How Farmers Are Fighting Climate Change


Whenever a new documentary comes out about climate change and the environment, the solutions presented at the end are usually all the same: reduce your waste, recycle, compost, etc. However, with all the frightening statistics and facts that are usually presented in these films, we might come away feeling powerless and depressed. The most recent documentary we watched, however, provided us with a solution that is less commonly harped to the public. In Josh Tickkel’s “Kiss The Ground”, we get to see a completely different approach to saving the planet. The solution: healing the soil.

In order to fully be able to grasp the importance of healing our soil, we need to understand what its made up of. For most people, soil is known as a lifeless material that plants grow from. In actuality, soil is a living, breathing system of microorganisms, fungi, and bacteria that work in harmony to provide plants with the nutrients and minerals they need to thrive. This isn’t a one-way relationship though. In return, plants provide them with carbon sugars that sustain life. Through photosynthesis, plants are able to take carbon from the atmosphere and convert it into oxygen - which all life needs to survive - and organic compounds, also known as soil organic carbon. The atmospheric carbon is converted into a form that is vital to the soil microorganisms and fungi. As the carbon in the soil goes through more processes, the carbon chains become longer and more complex. In the end you are left with humus. No, not the kind you dip your carrots into. Humus is a dark, organic material that is created from the decomposition of plants and animals. This substance is often referred to as “black gold” because of how valuable it is to all life on Earth. We try to replicate this substance in our compost pile in the backyard, and there is really no difference between the two end results other than one process takes place naturally and the other we can help move along. Soil is fertile and nutrient-rich because of this material. It gives soil the structure it needs to retain moisture and gases. It provides plants with all of the nutrients and minerals they need to thrive.

In conventional agriculture, ploughing and tilling the soil is is how the farmer is able to control weeds and pests, plant seeds faster and easier, and mix organic matter into the soil. This is a process in which the soil is upturned - usually with the help of heavy machinery that could cause compaction in the soil - and the lower layers of the soil are brought to the surface. Here it is left for the forces of nature to wreck all of its havoc on; soil erosion happens much faster when the soil is left in such a vulnerable state. There are many problems with this method. First and foremost, whenever the soil structure is disturbed, carbon is released into the atmosphere. Through tillage, this happens at an alarming rate. This destroys the microorganisms and fungi networks that established themselves and also helped give structure to the soil. The soil dries out much faster, causing dust particles to form. These particles are so small that wind can pick it up and displace it, water can wash it away, and plants really aren’t able to do much with it in this state. Nutrients are lost after a crop is grown on a field and these have to be replenished in order to have success with next season’s crops. In conventional methods, fertilizers are used to make the soil “fertile” enough to sustain any living plants. These are chemicals that end up running off into our waterways and destroying ecosystems in the long-run. If the soil were to remain undisturbed after a crop is harvested, the soil structure would remain and the nutrients and fertility of the soil would be sustained. Contrary to popular belief, moving away from these harmful agricultural practices won’t only give you healthier soils and crops, it can ultimately be less costly in the long run. Over-time, the natural processes have a chance to start up again within these complex ecosystems below ground, beneficial insects have an opportunity to reestablish themselves, the soil structure remains undisturbed, and the crops don’t need to be doused in fertilizers and pesticides.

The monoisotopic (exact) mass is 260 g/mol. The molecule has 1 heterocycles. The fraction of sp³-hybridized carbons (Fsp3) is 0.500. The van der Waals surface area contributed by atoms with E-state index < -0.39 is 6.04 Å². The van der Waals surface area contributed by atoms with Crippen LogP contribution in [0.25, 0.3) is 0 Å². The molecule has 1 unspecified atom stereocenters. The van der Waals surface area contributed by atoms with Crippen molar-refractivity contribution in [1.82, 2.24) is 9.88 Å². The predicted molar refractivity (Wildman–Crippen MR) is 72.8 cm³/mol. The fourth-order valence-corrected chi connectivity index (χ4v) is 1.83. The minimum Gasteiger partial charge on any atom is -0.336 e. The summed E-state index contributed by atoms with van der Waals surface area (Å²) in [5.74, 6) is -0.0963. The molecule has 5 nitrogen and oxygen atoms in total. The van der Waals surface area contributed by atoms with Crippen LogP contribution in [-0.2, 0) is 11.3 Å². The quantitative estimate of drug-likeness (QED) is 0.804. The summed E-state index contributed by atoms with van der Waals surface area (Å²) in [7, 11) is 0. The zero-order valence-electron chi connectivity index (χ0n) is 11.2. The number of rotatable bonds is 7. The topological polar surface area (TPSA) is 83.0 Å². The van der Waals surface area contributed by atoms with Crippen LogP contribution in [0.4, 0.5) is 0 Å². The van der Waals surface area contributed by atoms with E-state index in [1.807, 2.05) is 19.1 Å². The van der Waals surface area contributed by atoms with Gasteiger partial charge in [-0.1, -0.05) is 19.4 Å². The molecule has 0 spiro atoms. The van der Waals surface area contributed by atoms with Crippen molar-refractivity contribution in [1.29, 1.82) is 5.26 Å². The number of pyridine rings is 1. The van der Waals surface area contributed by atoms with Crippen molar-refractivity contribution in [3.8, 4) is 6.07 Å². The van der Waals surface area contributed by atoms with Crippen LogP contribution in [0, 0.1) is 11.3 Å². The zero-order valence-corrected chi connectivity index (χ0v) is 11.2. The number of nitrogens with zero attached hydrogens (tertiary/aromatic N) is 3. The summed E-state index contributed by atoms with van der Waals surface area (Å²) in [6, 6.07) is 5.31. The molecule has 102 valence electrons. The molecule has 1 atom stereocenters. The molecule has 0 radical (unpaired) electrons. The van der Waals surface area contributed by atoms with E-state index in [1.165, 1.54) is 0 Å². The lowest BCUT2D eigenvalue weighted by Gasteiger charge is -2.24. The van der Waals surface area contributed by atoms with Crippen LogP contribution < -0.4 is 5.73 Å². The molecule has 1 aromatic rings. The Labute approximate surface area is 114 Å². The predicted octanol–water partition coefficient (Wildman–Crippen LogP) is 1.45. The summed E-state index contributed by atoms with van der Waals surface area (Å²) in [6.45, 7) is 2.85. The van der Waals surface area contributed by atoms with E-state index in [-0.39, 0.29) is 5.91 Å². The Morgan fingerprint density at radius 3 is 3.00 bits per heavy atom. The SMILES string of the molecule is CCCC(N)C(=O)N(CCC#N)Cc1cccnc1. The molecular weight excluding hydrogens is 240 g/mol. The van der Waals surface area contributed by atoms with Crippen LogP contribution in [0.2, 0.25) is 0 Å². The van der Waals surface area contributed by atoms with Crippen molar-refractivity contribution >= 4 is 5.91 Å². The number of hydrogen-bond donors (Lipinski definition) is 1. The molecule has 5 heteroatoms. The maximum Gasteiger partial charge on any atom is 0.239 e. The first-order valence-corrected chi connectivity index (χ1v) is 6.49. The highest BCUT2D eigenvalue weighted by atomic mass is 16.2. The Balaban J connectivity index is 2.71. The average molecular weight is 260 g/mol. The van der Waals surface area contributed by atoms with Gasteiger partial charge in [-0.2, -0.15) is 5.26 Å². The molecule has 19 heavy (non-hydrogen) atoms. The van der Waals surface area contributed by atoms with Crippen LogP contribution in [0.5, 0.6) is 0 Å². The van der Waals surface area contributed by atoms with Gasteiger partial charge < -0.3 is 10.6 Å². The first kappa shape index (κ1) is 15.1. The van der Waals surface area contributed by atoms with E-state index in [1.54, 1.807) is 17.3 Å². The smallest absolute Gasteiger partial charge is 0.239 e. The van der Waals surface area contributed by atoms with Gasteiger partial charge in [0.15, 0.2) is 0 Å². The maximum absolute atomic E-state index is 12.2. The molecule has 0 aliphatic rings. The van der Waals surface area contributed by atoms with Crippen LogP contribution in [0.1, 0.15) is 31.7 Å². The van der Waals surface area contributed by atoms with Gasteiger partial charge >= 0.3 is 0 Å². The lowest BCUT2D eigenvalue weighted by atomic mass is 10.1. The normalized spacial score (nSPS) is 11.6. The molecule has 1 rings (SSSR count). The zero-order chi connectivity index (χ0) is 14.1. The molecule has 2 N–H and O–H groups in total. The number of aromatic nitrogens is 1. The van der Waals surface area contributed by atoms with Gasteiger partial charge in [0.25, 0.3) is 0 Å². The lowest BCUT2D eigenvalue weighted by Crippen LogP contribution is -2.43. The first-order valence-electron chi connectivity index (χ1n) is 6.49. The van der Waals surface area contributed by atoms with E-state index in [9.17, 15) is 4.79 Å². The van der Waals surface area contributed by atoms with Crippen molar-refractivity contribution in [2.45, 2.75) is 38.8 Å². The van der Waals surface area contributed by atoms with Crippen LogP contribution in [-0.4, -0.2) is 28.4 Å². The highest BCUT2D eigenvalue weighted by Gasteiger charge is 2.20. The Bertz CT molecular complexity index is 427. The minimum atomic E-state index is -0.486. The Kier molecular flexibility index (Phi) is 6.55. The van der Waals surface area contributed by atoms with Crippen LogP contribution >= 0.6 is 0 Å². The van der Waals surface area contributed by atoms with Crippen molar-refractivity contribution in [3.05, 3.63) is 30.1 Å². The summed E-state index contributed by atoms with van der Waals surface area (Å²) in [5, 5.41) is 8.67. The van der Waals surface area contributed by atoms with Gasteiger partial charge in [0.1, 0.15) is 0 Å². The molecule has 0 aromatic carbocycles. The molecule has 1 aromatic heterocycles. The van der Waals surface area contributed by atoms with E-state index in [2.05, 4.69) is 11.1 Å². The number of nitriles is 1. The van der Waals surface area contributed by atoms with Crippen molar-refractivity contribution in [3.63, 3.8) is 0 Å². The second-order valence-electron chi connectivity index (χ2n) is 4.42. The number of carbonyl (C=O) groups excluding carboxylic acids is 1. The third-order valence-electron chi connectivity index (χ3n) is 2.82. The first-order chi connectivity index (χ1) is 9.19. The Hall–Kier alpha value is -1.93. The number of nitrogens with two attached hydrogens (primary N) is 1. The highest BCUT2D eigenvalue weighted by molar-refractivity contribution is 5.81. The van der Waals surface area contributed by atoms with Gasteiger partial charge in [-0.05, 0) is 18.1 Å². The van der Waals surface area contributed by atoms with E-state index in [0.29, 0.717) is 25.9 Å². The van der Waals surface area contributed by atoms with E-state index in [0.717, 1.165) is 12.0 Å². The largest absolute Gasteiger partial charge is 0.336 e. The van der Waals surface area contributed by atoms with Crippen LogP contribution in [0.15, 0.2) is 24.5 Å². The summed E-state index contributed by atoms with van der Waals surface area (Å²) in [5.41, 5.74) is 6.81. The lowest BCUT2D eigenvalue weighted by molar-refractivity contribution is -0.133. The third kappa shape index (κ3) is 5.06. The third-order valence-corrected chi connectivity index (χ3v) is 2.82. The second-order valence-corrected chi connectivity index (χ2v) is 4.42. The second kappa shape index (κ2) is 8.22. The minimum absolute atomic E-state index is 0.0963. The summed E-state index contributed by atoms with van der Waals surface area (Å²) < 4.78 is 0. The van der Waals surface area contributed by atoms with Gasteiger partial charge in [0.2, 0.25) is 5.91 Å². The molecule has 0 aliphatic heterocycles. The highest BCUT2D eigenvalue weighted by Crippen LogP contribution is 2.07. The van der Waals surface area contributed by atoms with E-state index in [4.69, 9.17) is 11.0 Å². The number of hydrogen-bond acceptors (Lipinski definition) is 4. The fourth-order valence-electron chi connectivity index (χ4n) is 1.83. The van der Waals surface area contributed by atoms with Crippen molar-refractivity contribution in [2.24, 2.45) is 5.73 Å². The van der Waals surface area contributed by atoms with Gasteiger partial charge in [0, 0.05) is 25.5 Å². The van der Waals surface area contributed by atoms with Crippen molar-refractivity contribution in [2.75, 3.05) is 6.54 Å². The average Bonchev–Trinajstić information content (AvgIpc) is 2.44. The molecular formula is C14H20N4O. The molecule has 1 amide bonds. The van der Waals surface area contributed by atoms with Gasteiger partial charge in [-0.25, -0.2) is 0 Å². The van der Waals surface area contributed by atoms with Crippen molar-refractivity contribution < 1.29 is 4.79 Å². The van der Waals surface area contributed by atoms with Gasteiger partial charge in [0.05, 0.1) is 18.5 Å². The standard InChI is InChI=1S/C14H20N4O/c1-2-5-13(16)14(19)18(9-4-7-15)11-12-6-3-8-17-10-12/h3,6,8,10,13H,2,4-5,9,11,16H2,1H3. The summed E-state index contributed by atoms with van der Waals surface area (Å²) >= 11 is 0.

Ultimately, plants take carbon from the atmosphere and store it in the soil for up to a millennium. Farmers all around the world are starting to see this solution and have implemented new techniques at their own farms in efforts to store CO2 in a beneficial way; by switching to a no-till method on their fields and implementing a crop rotation schedule, the soil is becoming healthier, and so is our planet. Its a win-win!

 


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